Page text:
A similar story will go for time. Having an objective conception of time involves knowing how to transform one's point of view into others - knowing via memory, imagination, etc. what things would be like elsewhen by detaching one's point of view from the present and freely moving it about. As in the spatial case, this will involve an idea of other times as possible points for a temporal point of view to take up residence. The final steps will be similar - we then identify A-facts relative to the present with those relative to other times. So the fact expressed by 'J is F' said by A at t1 is now identified with the fact expressed by 'J is P' by A at t2. In a way similar to the space story, we can now form a kind of tenseless representation via a sort of abstraction from these two sentences and the fact that they each are said to express the same fact. So now we get concepts of earlier and later and simultaneity, all without these being reducible to A-concepts. Hence, for all that's been shown, the supposed fact that we do not experience time or even at first represent it qua tenseless does not show anything about whether it is in fact fundamentally tenseless or tensed.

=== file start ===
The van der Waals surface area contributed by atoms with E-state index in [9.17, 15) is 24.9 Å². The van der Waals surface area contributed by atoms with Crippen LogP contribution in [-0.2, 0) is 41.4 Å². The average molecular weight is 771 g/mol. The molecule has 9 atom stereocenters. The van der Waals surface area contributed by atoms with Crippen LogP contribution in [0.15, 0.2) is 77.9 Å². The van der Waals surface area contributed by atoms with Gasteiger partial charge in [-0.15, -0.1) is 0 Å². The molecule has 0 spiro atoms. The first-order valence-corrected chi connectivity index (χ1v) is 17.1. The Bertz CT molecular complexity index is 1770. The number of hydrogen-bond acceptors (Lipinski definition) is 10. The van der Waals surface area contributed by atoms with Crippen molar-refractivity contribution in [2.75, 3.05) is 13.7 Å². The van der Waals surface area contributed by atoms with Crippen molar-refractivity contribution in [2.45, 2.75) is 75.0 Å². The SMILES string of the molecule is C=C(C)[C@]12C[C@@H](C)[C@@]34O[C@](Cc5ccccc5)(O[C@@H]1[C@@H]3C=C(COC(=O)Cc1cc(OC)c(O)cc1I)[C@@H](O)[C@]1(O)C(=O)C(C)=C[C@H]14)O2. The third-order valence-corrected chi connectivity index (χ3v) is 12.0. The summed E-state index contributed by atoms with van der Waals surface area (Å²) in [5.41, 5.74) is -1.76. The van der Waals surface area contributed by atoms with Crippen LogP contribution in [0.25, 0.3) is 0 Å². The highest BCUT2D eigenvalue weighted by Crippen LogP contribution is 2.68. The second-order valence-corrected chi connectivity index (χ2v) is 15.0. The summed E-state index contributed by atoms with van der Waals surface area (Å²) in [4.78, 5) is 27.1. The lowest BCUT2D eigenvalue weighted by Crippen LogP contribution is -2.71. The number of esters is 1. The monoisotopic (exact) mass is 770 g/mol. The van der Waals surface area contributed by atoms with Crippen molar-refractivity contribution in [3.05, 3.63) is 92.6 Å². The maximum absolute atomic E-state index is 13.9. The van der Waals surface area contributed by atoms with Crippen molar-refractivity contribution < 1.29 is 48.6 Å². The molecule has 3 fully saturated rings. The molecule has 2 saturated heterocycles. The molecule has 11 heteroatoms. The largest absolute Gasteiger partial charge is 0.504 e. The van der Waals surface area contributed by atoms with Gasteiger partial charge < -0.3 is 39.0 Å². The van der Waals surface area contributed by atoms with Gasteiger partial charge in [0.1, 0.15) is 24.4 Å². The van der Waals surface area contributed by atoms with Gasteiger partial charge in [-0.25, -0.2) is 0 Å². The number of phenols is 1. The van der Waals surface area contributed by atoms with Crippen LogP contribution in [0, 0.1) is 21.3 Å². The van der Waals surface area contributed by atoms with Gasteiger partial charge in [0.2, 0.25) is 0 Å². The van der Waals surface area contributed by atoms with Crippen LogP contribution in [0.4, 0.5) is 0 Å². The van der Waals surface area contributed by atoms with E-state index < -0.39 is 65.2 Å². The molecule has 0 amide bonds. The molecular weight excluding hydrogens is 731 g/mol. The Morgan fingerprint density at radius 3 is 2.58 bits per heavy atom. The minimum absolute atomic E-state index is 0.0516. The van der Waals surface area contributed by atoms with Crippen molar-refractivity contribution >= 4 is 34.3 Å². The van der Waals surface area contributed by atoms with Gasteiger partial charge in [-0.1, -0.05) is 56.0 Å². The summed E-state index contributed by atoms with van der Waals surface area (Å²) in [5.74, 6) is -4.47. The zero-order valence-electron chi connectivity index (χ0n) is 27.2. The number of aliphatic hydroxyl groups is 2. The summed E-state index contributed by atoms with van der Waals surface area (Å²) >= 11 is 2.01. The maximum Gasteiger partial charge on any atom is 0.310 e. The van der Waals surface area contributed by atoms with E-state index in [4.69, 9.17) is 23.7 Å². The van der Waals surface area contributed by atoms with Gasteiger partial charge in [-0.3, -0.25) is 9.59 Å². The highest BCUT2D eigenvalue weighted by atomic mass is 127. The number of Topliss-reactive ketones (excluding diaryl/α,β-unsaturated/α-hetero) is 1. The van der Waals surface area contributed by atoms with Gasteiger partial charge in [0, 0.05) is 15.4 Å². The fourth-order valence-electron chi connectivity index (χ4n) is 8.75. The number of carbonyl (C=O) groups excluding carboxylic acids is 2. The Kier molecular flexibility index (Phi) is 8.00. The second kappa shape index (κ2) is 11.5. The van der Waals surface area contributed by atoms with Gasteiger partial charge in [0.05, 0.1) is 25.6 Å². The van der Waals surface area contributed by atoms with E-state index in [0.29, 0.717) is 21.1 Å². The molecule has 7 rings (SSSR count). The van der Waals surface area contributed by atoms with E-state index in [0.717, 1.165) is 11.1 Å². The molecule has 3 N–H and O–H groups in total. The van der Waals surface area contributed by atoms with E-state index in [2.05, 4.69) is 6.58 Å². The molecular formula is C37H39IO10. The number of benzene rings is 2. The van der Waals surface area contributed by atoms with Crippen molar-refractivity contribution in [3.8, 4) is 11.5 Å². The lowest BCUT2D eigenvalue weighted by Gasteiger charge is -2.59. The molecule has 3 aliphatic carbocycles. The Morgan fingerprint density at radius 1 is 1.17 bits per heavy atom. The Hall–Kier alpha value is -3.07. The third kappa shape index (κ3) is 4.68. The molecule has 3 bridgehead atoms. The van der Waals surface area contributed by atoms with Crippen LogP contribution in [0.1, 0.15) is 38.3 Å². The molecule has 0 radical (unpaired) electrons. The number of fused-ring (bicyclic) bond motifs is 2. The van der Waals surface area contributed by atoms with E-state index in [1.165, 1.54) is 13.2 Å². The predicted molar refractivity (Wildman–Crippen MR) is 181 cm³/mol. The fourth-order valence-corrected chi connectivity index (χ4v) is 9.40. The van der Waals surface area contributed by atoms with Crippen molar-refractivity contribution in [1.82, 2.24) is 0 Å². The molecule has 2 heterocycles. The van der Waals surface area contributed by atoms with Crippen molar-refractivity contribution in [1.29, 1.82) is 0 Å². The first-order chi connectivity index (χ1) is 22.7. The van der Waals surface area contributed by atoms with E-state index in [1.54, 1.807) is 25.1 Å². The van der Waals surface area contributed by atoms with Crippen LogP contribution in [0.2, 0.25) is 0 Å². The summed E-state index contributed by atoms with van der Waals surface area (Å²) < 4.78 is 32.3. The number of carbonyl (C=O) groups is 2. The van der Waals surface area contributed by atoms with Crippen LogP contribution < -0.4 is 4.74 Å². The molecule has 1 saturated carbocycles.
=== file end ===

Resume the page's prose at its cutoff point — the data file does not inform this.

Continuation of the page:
Sunday, June 1, 2008

Non-superfrickin'-technical posts for the non-superfrickin'-technical reader

For those family and friends who stumble upon this blog and have no idea what I'm saying, here are some posts you may find (slightly more) readable (hopefully updated regularly):

Series Posts

Short Historical Write-Ups
(for a history of Christianity class I took)
Radical Reformation
Reformation for Women
Ehrman on the Bible on Suffering
Warren on the Purpose-Driven Life

Dispensationalism and the Interpretation of Scripture
(cursory remarks on why I don't think dispensationalism is scriptural - some of this may be dated, though and I can't guarantee everything will match my current views to a T)
Part 1: Two Kinds of Hermeneutic
Part 2: Prophetic Literature
Part 3: Modern Israel and Biblical Prophecy
Part 4: The People of God, Israel, and the Church

(on the uses and misuses of nature and the natural in debates over homosexuality, gender and gender roles, etc. and in human lives)